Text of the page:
Words and Pictures
Words and Pictures, while perhaps not perfect, is a movie that is much better than its 6.6 user rating on IMDB would suggest, a rating earned probably because it’s not a Hollywoodish movie. It demands your close attention, and may not be for everyone.
In fact, the appeal will no doubt be mostly to . . . → Read More: Words and Pictures — A Review
Ludwig van Beethoven
It’s not often that I see a movie on subject matter that I think I know something about. But A Late Quartet in some respects touches very close to home.
The story is about a famous string quartet struggling to stay together after its cellist, played by Christopher Walken, announces he’s in the early . . . → Read More: A Late Quartet — a Review
As of July 25, 2011, I have migrated over 130 articles from my Neologistics blog, where since August 2005 I have posted many unsorted articles, including items unrelated to editing, writing, or literature. The articles copied from the old site have all been labeled with the category LEGACY.
It has been a longstanding shortcoming of Google’s otherwise . . . → Read More: About Legacy Posts
Cover via Amazon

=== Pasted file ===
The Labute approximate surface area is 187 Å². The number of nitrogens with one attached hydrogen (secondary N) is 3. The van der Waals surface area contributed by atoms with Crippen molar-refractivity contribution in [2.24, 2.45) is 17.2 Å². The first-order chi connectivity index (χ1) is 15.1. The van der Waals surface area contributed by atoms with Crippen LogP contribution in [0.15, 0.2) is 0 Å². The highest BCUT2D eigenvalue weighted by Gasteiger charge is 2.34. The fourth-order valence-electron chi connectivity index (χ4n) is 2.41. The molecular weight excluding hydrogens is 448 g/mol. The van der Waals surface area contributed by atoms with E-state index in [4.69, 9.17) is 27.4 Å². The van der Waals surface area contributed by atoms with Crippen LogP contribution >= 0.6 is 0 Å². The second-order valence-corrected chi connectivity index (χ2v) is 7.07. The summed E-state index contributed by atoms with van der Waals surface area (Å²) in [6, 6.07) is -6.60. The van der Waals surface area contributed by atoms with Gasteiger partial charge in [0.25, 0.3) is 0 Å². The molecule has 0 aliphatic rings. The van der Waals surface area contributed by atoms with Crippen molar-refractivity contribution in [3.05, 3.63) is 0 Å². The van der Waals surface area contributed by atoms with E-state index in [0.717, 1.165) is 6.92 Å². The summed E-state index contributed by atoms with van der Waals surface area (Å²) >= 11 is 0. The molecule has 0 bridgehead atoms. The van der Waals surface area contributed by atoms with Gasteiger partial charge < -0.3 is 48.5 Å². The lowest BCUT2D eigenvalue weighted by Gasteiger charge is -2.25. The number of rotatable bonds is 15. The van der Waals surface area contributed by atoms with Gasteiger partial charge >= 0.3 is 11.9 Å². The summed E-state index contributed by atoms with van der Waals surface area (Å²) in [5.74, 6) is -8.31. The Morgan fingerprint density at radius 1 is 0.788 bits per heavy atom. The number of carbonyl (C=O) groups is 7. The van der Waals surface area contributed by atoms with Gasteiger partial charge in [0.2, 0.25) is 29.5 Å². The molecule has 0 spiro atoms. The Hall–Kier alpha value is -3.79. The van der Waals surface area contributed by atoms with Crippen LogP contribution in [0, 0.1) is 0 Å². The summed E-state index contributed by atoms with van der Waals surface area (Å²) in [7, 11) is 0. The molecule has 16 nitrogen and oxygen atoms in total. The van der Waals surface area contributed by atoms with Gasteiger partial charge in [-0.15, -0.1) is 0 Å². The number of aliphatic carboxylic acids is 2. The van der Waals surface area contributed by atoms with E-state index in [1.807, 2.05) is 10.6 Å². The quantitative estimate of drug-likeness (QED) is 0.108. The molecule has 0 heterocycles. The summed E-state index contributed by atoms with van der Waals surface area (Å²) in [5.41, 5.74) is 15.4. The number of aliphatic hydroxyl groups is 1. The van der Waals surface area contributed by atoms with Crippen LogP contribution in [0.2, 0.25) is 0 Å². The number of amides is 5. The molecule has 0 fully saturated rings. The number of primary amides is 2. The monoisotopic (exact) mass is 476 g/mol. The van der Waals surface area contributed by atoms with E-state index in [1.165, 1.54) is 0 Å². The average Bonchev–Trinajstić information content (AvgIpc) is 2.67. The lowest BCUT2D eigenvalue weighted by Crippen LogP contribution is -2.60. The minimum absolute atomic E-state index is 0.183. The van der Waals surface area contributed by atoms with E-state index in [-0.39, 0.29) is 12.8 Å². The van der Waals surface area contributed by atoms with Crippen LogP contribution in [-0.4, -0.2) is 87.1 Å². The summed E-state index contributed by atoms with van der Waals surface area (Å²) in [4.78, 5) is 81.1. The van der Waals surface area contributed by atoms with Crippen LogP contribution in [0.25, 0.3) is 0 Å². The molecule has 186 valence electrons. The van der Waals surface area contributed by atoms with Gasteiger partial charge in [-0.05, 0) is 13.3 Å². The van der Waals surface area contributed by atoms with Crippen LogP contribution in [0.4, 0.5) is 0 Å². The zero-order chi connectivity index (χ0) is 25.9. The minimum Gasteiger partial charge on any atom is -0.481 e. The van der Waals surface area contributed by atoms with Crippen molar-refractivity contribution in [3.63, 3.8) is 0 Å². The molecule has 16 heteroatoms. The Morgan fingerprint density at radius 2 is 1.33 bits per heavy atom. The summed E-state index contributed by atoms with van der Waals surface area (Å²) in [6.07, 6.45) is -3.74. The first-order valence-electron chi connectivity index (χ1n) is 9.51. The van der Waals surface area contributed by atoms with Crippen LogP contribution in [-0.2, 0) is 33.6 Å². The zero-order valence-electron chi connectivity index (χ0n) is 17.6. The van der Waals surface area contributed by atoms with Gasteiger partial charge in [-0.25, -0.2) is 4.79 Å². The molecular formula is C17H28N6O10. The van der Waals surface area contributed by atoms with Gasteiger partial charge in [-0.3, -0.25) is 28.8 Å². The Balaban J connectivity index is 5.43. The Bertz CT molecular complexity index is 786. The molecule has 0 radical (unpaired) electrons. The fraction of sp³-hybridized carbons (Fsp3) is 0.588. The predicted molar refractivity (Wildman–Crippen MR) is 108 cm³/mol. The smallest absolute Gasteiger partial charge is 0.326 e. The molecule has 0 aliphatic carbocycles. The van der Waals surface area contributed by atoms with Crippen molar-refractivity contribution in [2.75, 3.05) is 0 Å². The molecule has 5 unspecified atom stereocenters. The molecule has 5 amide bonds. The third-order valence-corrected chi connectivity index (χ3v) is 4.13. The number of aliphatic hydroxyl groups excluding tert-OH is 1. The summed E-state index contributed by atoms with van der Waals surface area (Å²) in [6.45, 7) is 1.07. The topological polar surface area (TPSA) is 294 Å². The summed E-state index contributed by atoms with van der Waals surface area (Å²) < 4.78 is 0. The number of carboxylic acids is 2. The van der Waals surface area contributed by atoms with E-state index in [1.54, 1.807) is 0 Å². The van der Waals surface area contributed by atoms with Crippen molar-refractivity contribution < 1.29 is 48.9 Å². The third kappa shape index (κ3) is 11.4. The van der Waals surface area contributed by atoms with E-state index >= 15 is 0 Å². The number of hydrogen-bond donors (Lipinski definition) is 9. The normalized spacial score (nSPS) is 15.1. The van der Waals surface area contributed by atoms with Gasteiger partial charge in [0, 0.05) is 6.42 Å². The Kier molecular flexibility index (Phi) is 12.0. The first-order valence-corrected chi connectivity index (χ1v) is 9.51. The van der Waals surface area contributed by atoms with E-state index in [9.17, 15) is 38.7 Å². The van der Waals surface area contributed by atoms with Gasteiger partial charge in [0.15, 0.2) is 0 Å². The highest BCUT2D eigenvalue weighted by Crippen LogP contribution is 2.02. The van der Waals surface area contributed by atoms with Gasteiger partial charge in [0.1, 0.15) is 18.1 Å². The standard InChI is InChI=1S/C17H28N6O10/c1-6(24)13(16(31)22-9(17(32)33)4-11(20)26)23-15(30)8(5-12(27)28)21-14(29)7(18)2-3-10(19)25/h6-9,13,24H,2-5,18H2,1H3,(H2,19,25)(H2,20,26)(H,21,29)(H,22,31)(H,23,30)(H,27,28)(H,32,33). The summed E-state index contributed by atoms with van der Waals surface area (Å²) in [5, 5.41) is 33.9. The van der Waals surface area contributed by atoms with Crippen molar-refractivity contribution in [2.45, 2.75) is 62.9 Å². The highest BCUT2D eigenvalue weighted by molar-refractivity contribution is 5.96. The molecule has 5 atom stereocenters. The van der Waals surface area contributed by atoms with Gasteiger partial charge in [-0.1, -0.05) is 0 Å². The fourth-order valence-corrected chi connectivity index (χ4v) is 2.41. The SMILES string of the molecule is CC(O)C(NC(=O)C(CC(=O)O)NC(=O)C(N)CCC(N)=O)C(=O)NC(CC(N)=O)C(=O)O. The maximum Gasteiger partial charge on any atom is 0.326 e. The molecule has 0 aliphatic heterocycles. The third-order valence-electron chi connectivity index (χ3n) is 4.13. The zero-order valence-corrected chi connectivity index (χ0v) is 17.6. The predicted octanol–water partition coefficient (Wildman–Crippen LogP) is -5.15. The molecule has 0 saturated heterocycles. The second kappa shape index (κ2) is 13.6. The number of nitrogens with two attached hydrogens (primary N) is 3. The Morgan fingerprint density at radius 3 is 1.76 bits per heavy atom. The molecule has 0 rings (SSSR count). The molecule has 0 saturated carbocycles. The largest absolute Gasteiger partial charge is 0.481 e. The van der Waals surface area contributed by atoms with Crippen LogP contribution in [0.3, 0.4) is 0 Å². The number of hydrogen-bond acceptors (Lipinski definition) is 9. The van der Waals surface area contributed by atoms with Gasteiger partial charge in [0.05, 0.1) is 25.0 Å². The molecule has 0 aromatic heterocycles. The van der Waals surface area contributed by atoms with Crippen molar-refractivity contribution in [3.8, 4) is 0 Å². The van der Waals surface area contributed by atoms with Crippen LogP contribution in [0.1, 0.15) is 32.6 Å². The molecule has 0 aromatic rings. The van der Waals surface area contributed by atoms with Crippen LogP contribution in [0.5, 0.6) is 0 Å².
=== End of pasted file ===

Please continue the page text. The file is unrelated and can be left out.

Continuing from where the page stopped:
Last night we saw the recently restored version of Franz Lang’s 1927 masterpiece silent film Metropolis, the progenitor of almost every later science fiction action film. The venue was one of my favorite places in Columbus, the Wexner Center for the Arts on The Ohio State University campus, in the theater that holds . . . → Read More: Metropolis — 2010 Restoration
Last night we watched Julie & Julia. Yes, we’re behind everyone else. All the movies we watch are borrowed from the library, so we have to wait until they are available. We haven’t rented a movie in nearly three years. The last time it was from Blockbuster or Hollywood Video. . . . → Read More: Julie & Julia
Image via Wikipedia
Last night we watched the movie Bright Star, about the (short) life of John Keats — or at least about the last part of it.
It’s a good movie. The dialog is captivating, particularly the snippy repartee between Keats’s romantic interest Fanny Brawne and his friend Charles Brown. Fanny and . . . → Read More: Bright Star